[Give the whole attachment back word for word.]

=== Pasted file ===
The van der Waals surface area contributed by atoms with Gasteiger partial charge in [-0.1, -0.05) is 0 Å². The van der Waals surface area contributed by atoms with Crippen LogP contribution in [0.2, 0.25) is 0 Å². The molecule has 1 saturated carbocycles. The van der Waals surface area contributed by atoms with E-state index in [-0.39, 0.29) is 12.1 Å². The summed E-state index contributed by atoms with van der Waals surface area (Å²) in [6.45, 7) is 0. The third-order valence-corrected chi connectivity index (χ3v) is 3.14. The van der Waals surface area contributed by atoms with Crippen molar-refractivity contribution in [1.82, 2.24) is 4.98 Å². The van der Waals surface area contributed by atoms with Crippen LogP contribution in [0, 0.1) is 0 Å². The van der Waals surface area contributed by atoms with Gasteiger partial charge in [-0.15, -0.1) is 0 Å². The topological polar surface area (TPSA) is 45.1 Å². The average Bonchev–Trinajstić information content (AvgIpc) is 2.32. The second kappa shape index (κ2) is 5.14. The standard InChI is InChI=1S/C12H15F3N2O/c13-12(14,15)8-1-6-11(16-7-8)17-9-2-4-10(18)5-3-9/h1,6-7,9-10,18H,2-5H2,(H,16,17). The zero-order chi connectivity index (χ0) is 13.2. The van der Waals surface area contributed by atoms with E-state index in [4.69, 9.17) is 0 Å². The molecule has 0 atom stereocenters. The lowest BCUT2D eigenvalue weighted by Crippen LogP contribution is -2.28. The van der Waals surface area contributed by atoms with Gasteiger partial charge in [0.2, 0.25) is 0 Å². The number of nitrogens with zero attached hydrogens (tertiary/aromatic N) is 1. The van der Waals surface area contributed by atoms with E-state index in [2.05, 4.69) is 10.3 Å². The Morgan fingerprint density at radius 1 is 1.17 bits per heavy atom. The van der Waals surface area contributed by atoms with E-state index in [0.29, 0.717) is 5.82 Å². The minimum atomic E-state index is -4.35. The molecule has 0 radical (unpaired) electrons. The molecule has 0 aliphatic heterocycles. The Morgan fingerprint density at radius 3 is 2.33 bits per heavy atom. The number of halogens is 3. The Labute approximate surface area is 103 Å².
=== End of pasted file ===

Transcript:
The van der Waals surface area contributed by atoms with Gasteiger partial charge in [-0.1, -0.05) is 0 Å². The van der Waals surface area contributed by atoms with Crippen LogP contribution in [0.2, 0.25) is 0 Å². The molecule has 1 saturated carbocycles. The van der Waals surface area contributed by atoms with E-state index in [-0.39, 0.29) is 12.1 Å². The summed E-state index contributed by atoms with van der Waals surface area (Å²) in [6.45, 7) is 0. The third-order valence-corrected chi connectivity index (χ3v) is 3.14. The van der Waals surface area contributed by atoms with Crippen molar-refractivity contribution in [1.82, 2.24) is 4.98 Å². The van der Waals surface area contributed by atoms with Crippen LogP contribution in [0, 0.1) is 0 Å². The van der Waals surface area contributed by atoms with Gasteiger partial charge in [-0.15, -0.1) is 0 Å². The topological polar surface area (TPSA) is 45.1 Å². The average Bonchev–Trinajstić information content (AvgIpc) is 2.32. The second kappa shape index (κ2) is 5.14. The standard InChI is InChI=1S/C12H15F3N2O/c13-12(14,15)8-1-6-11(16-7-8)17-9-2-4-10(18)5-3-9/h1,6-7,9-10,18H,2-5H2,(H,16,17). The zero-order chi connectivity index (χ0) is 13.2. The van der Waals surface area contributed by atoms with E-state index in [4.69, 9.17) is 0 Å². The molecule has 0 atom stereocenters. The lowest BCUT2D eigenvalue weighted by Crippen LogP contribution is -2.28. The van der Waals surface area contributed by atoms with Gasteiger partial charge in [0.2, 0.25) is 0 Å². The number of nitrogens with zero attached hydrogens (tertiary/aromatic N) is 1. The van der Waals surface area contributed by atoms with E-state index in [2.05, 4.69) is 10.3 Å². The Morgan fingerprint density at radius 1 is 1.17 bits per heavy atom. The van der Waals surface area contributed by atoms with E-state index in [0.29, 0.717) is 5.82 Å². The minimum atomic E-state index is -4.35. The molecule has 0 radical (unpaired) electrons. The molecule has 0 aliphatic heterocycles. The Morgan fingerprint density at radius 3 is 2.33 bits per heavy atom. The number of halogens is 3. The Labute approximate surface area is 103 Å².